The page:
Get 1 more page view just for clicking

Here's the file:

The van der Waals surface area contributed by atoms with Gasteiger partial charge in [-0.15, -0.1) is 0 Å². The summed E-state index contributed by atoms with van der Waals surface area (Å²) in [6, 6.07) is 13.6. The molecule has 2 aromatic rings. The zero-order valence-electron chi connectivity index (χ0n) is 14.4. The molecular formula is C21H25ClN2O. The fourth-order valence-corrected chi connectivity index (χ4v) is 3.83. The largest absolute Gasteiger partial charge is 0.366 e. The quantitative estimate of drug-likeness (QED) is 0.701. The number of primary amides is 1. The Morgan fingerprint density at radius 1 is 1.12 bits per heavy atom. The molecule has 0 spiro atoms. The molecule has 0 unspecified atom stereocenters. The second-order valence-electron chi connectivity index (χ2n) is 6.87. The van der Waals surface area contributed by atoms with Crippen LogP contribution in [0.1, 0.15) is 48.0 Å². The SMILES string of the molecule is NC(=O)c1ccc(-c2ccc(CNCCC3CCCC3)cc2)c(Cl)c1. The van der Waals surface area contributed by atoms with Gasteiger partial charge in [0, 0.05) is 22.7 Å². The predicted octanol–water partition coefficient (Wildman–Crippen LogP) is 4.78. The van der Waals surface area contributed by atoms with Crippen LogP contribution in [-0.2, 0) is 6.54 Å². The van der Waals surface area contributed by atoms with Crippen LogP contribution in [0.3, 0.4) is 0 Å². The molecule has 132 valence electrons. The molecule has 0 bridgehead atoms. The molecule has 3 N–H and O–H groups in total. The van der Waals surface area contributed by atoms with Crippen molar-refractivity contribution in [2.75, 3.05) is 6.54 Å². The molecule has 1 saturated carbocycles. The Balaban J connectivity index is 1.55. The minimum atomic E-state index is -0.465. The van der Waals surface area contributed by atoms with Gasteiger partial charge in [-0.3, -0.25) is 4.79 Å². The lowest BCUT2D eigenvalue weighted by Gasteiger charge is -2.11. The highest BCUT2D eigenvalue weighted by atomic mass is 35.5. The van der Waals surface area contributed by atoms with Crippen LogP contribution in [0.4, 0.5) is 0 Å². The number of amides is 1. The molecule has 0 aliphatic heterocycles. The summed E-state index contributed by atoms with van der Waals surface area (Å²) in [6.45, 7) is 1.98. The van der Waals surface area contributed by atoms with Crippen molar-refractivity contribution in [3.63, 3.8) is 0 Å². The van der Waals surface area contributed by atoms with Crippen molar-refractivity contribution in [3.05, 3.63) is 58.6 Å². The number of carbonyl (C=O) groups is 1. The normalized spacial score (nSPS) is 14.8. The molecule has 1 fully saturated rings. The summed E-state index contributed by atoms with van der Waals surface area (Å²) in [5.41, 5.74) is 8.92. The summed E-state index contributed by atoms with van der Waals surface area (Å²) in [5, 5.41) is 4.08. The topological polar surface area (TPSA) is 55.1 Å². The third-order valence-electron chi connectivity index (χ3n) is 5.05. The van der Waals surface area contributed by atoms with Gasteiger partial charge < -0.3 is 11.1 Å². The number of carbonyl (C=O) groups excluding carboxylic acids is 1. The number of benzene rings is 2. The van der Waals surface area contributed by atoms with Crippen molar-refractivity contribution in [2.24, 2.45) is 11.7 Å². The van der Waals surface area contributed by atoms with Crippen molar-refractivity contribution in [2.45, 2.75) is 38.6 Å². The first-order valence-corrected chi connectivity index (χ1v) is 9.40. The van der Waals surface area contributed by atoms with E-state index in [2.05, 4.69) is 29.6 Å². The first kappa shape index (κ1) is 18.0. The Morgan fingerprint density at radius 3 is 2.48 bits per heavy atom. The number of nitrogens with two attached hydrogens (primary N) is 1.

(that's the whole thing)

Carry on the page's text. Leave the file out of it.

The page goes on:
to like us on Facebook